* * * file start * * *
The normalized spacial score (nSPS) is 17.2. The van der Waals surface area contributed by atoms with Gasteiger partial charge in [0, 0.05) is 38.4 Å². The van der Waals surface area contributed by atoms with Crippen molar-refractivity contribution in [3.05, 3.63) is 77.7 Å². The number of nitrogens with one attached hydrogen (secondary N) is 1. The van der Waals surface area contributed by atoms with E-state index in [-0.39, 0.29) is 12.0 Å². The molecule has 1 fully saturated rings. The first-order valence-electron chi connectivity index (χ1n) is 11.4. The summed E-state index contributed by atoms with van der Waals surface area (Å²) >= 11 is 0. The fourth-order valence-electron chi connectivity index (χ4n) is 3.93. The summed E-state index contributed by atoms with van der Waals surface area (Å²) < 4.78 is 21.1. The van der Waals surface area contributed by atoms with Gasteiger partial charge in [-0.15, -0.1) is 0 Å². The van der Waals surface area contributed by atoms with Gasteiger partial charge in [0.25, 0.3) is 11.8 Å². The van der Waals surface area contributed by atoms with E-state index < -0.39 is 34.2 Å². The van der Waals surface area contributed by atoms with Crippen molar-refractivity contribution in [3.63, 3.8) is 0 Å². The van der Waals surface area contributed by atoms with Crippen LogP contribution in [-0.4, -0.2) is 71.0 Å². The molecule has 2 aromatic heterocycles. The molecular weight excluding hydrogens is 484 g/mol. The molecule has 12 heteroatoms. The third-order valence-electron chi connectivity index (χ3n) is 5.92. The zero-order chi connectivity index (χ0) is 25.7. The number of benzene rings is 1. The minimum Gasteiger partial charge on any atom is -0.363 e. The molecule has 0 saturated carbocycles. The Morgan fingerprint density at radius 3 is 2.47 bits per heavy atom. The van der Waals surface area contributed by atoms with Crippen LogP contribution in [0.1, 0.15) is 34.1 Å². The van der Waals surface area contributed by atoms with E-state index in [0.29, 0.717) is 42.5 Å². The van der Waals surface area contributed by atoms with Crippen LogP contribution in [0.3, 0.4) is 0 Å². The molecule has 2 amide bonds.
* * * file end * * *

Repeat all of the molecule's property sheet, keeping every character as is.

The normalized spacial score (nSPS) is 17.2. The van der Waals surface area contributed by atoms with Gasteiger partial charge in [0, 0.05) is 38.4 Å². The van der Waals surface area contributed by atoms with Crippen molar-refractivity contribution in [3.05, 3.63) is 77.7 Å². The number of nitrogens with one attached hydrogen (secondary N) is 1. The van der Waals surface area contributed by atoms with E-state index in [-0.39, 0.29) is 12.0 Å². The molecule has 1 fully saturated rings. The first-order valence-electron chi connectivity index (χ1n) is 11.4. The summed E-state index contributed by atoms with van der Waals surface area (Å²) >= 11 is 0. The fourth-order valence-electron chi connectivity index (χ4n) is 3.93. The summed E-state index contributed by atoms with van der Waals surface area (Å²) < 4.78 is 21.1. The van der Waals surface area contributed by atoms with Gasteiger partial charge in [-0.15, -0.1) is 0 Å². The van der Waals surface area contributed by atoms with Gasteiger partial charge in [0.25, 0.3) is 11.8 Å². The van der Waals surface area contributed by atoms with E-state index < -0.39 is 34.2 Å². The van der Waals surface area contributed by atoms with Crippen molar-refractivity contribution in [3.63, 3.8) is 0 Å². The van der Waals surface area contributed by atoms with Crippen LogP contribution in [-0.4, -0.2) is 71.0 Å². The molecule has 2 aromatic heterocycles. The molecular weight excluding hydrogens is 484 g/mol. The molecule has 12 heteroatoms. The third-order valence-electron chi connectivity index (χ3n) is 5.92. The zero-order chi connectivity index (χ0) is 25.7. The number of benzene rings is 1. The minimum Gasteiger partial charge on any atom is -0.363 e. The molecule has 0 saturated carbocycles. The Morgan fingerprint density at radius 3 is 2.47 bits per heavy atom. The van der Waals surface area contributed by atoms with Crippen LogP contribution in [0.1, 0.15) is 34.1 Å². The van der Waals surface area contributed by atoms with E-state index in [0.29, 0.717) is 42.5 Å². The van der Waals surface area contributed by atoms with Crippen LogP contribution in [0.3, 0.4) is 0 Å². The molecule has 2 amide bonds.